This is a call out to all the crackerjack arts administrators out there, working behind the scenes to make it happen.
Same goes for you—loyal arts patrons, showing up for every show in town, coming through for your local arts community.
I know you. I’m one of you. We belong to the same tribe.
We love ‘the arts.’ It’s part of our identity.
But when people ask us, “Are you an artist?” we hesitate. We stall. We respond with lots of caveats. “Well yes, I’m in the arts but I do the behind-the-scenes stuff, the unsexy stuff. I appreciate art. I don’t make art.”
We’ve relinquished any claim to being an artist. That mantle belongs to others—to “The Talent.”
So does that make us “The Help”?
If any of this hits home, then you could be an unsuspecting member of the “shadow artist” club.
“Shadow artist” is a term coined by Julia Cameron who’s best known for writing the 1992 bestselling book The Artist’s Way – a creativity recovery guide loosely inspired by the Twelve Steps. Shadow artists, as Cameron describes them are people:
“…who are extremely gifted [and] will put themselves in the proximity of other people who are officially more gifted. And I want to be clear that they are only officially more gifted. Very often a shadow artist is the person who does the work at the office… or someone who maybe dates a person or marries a person who is pursuing the desired art form.”
Years ago, I took a class on The Artist’s Way with Cameron in New York City. Using a mix of hands-on exercises like weekly ‘artists dates’, combined with old-fashioned encouragement, Cameron is all about helping people recover their missing-in-action creative selves. She argues that we’re all born to create—it’s our birthright as humans. But often our creative yearnings get thwarted, whether by concerned parents (How are you going to make a living as poet?) or insensitive teachers (You call that poetry?) or by our own self-judgment (My poetry sucks).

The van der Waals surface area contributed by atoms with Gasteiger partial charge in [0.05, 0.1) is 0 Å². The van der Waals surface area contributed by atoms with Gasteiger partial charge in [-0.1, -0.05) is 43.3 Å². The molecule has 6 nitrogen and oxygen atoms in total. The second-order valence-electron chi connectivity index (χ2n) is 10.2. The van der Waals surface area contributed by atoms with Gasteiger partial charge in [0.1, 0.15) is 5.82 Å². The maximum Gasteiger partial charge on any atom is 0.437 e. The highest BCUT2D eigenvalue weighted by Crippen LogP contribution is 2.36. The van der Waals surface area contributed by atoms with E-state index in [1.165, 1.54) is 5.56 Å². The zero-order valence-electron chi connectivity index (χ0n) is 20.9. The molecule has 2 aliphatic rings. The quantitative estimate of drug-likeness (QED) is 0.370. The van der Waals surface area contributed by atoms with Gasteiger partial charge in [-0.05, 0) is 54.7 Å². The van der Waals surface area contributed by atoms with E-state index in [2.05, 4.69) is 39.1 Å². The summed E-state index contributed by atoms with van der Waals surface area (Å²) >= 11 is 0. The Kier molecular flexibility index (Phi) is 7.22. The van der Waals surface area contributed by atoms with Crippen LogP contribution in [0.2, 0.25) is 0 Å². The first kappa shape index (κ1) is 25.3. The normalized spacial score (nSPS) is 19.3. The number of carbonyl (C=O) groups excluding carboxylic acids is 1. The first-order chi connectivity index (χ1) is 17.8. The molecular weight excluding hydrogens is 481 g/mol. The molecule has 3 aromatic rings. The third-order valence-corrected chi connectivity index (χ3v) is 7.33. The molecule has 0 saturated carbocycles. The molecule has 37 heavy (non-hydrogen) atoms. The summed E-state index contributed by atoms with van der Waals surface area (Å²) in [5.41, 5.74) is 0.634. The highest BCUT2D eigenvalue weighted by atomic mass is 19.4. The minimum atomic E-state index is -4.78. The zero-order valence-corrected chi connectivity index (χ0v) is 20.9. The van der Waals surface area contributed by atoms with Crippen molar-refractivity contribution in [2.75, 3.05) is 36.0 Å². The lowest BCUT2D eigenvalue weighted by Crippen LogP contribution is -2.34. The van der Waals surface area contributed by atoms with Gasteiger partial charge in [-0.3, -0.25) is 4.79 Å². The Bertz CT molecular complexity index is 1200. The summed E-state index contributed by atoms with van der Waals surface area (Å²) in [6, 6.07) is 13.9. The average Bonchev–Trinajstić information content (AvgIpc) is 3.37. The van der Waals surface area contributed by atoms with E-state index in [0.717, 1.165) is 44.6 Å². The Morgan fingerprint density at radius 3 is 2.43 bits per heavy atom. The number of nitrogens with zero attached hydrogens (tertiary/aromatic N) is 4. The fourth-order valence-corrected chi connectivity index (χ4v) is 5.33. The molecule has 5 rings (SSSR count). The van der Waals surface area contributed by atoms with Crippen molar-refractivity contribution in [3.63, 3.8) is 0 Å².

In the face of these obstacles, shadow artists may end up pursuing related shadow careers—something that’s close to our original artistic enthusiasms but isn’t quite the thing itself. We might even forget what our ‘thing’ is or was. I’m looking at you Mr./Ms. Arts Administrator. I’m looking at myself.
I’ve been working in and around the arts for years and I’m no stranger to situations where my job is to help midwife other people’s creative output. I’ve also worn the hat of a curator—someone who selects and showcases other people’s art but isn’t actually producing the art. Across the years I’ve joined the boards of arts organizations, volunteer service I’ve loved, but which arguably fits a shadow artist profile.
Now I can stake a claim that there are creative elements to being a shadow artist—that concocting a kick-ass budget or writing a winning grant proposal are all necessary, worthy, if not creative acts. But at the end of the day, I believe that vulnerability is the litmus test for artistic work.
For example, when I was the executive director of a popular local film festival, my vulnerability quotient was pretty low because my choices didn’t carry the weight of much personal risk. Sure, I was ‘vulnerable’ to people disliking my film selections. But if they didn’t like one film, chances are they’d like another. And regardless of my choices, there’d still be another film festival the following year.
It’s vulnerable to put your film, painting, novel, poem, choreography (you fill in the blank) out into the world. And vulnerability is what shadow artists are so good at avoiding. It’s safer in the shadows. Being the orbiting planet to someone else’s creative sun may not necessarily be the stuff of a fulfilling career, but it’s a get-out-of-jail free card when it comes to confronting emotional and creative exposure.